WSB: Erosion blankets can tie snakes into knots

By Joshua Rapp Learn

Coachwhip snakes were among those found discovered entangled in erosion blankets.

As Christopher Schalk was conducting research on roadkill in Texas, he noticed the roadways were often lined for miles and miles with erosion control blankets — materials often required by government regulations to prevent soil loss and stimulate vegetation growth in areas cleared for construction.

Schalk, an assistant professor of forest wildlife management at Stephen F. Austin State University, began to wonder what effects these blankets might have on wildlife. After finding a number of reports of snakes getting tangled in them, he decided to take a deeper look. A literature review showed over 43% of snake entanglements were happening in erosion control products.

A Texas rat snake is entangled in an erosion blanket. ©Cory Adams

That sent Schalk into the field. He and his co-authors of a study published recently in the Wildlife Society Bulletin conducted field surveys at nine sites that used a type of erosion blanket made of polypropylene. After visiting these sites 65 times over 43 days, they found 10 snakes tangled up in the erosion blankets. Seven were found dead in a field. One died in a laboratory after researchers freed it. The other two survived.

“It’s a pretty brutal death,” Schalk said. The snakes often cut themselves on the netting as they twist around trying to get free, he said, and subjected to the hot Texas sun, the wounded snakes are sometimes attacked by fire ants.

For the next part of the research, the team set out to test whether there were differences between different types of erosion blankets. One was woven together with coconut fibers, a fairly flexible material. Another was made from polypropylene netting with three stiffer, thicker layers. A third was also made of two polypropylene layers, but with a mixture of coconut fiber and straw in between.

They put 128 snakes from 14 species collected around Texas in an enclosure with three types of netting during different trials. They allowed the snakes to explore the areas for three minutes, or until they got caught in the erosion blankets, at which point the researchers freed them.

“It can be challenging to try to work them out,” Schalk said.

These species were all non-venomous. “I don’t want to be trying to untangle a copperhead,” he said.

The researchers discovered that the blankets using coconut and straw — the type most similar to the ones they saw used at the construction sites — was most likely to tangle up snakes, which got stuck trying to slither between the different layers. At some point, the snakes would poke their heads through the mesh and try to force themselves through, while thicker parts of their bodies got stuck.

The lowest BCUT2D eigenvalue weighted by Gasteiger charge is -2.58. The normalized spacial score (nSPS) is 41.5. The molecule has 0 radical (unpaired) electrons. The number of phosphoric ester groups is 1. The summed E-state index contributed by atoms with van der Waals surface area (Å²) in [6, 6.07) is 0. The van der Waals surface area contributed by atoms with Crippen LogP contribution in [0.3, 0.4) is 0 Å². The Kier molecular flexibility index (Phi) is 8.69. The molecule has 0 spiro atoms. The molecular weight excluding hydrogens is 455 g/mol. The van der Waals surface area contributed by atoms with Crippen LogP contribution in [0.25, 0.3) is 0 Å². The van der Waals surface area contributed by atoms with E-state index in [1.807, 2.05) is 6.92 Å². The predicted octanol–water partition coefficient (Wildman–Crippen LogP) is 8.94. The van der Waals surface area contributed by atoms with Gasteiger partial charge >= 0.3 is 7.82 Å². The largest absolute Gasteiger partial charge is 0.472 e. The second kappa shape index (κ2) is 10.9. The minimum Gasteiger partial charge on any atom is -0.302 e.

“They couldn’t back out because they forced themselves so deep in the mesh,” Schalk said.

When snakes like this Texas rat snake die from entanglement, they often die after cutting themselves while trying to get free. ©Cory Adams

The team found that thicker snakes were more likely to get caught. For every millimeter of extra thickness in body circumference, the snake’s likelihood of getting stuck increased 4%.

This is partly reflected in the types of snakes they found stuck in the netting in the wild. Four of the snakes were relatively thick North American racers (Coluber constrictor), three coachwhips (Coluber flagellum), two Texas rat snakes (Pantherophis obsoletus) and one plain-bellied water snake (Nerodia erythrogaster).

While current transportation regulations require that construction contractors mitigate soil loss, Schalk said, they should also consider wildlife entanglement when choosing erosion controls. In addition to snakes, the researchers also found a bronze frog (Lithobates clamitans) entangled in netting as well as a number of large beetles, while lizards have also gotten stuck, according to reports. “Potentially, you can see a wide variety of animals at risk of entanglement in these erosion control products,” he said.

Texas has 110 types of approved netting that construction contractors can choose from, Schalk said, but he and his co-authors only tested three. He urged more studies to determine what types are safest for wildlife.

“We’re just starting to scratch the surface,” he said.

This article features research that was published in a TWS peer-reviewed journal. Individual online access to all TWS journal articles is a benefit of membership. Join TWS now to read the latest in wildlife research.

Joshua LearnJoshua Rapp Learn is a science writer at The Wildlife Society. Contact him at jlearn@wildlife.org with any questions or comments about his article.

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